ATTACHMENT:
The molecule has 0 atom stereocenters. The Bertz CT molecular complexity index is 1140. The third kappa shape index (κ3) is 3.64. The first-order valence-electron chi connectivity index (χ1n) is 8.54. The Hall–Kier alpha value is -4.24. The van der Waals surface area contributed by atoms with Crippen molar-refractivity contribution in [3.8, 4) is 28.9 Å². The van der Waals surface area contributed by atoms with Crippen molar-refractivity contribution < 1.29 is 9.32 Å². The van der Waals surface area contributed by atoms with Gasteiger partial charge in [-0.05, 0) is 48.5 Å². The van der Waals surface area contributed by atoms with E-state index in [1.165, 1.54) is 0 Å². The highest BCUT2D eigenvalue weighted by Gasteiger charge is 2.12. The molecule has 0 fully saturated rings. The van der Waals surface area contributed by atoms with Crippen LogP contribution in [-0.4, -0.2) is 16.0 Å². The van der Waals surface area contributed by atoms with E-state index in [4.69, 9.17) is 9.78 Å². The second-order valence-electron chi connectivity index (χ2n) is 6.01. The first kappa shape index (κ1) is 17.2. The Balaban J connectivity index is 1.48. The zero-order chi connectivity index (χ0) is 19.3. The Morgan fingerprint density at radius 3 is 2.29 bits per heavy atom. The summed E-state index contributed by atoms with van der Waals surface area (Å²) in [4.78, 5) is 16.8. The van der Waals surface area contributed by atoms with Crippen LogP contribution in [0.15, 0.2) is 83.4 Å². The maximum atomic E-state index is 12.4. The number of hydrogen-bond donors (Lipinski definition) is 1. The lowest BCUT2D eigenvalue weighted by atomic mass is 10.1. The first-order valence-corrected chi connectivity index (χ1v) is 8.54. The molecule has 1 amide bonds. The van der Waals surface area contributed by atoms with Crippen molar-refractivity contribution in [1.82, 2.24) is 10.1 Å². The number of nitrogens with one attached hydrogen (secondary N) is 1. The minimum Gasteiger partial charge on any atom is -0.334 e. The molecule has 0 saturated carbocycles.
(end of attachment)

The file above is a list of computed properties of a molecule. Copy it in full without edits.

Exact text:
The molecule has 0 atom stereocenters. The Bertz CT molecular complexity index is 1140. The third kappa shape index (κ3) is 3.64. The first-order valence-electron chi connectivity index (χ1n) is 8.54. The Hall–Kier alpha value is -4.24. The van der Waals surface area contributed by atoms with Crippen molar-refractivity contribution in [3.8, 4) is 28.9 Å². The van der Waals surface area contributed by atoms with Crippen molar-refractivity contribution < 1.29 is 9.32 Å². The van der Waals surface area contributed by atoms with Gasteiger partial charge in [-0.05, 0) is 48.5 Å². The van der Waals surface area contributed by atoms with E-state index in [1.165, 1.54) is 0 Å². The highest BCUT2D eigenvalue weighted by Gasteiger charge is 2.12. The molecule has 0 fully saturated rings. The van der Waals surface area contributed by atoms with Crippen LogP contribution in [-0.4, -0.2) is 16.0 Å². The van der Waals surface area contributed by atoms with E-state index in [4.69, 9.17) is 9.78 Å². The second-order valence-electron chi connectivity index (χ2n) is 6.01. The first kappa shape index (κ1) is 17.2. The Balaban J connectivity index is 1.48. The zero-order chi connectivity index (χ0) is 19.3. The Morgan fingerprint density at radius 3 is 2.29 bits per heavy atom. The summed E-state index contributed by atoms with van der Waals surface area (Å²) in [4.78, 5) is 16.8. The van der Waals surface area contributed by atoms with Crippen LogP contribution in [0.15, 0.2) is 83.4 Å². The maximum atomic E-state index is 12.4. The number of hydrogen-bond donors (Lipinski definition) is 1. The lowest BCUT2D eigenvalue weighted by atomic mass is 10.1. The first-order valence-corrected chi connectivity index (χ1v) is 8.54. The molecule has 1 amide bonds. The van der Waals surface area contributed by atoms with Crippen molar-refractivity contribution in [1.82, 2.24) is 10.1 Å². The number of nitrogens with one attached hydrogen (secondary N) is 1. The minimum Gasteiger partial charge on any atom is -0.334 e. The molecule has 0 saturated carbocycles.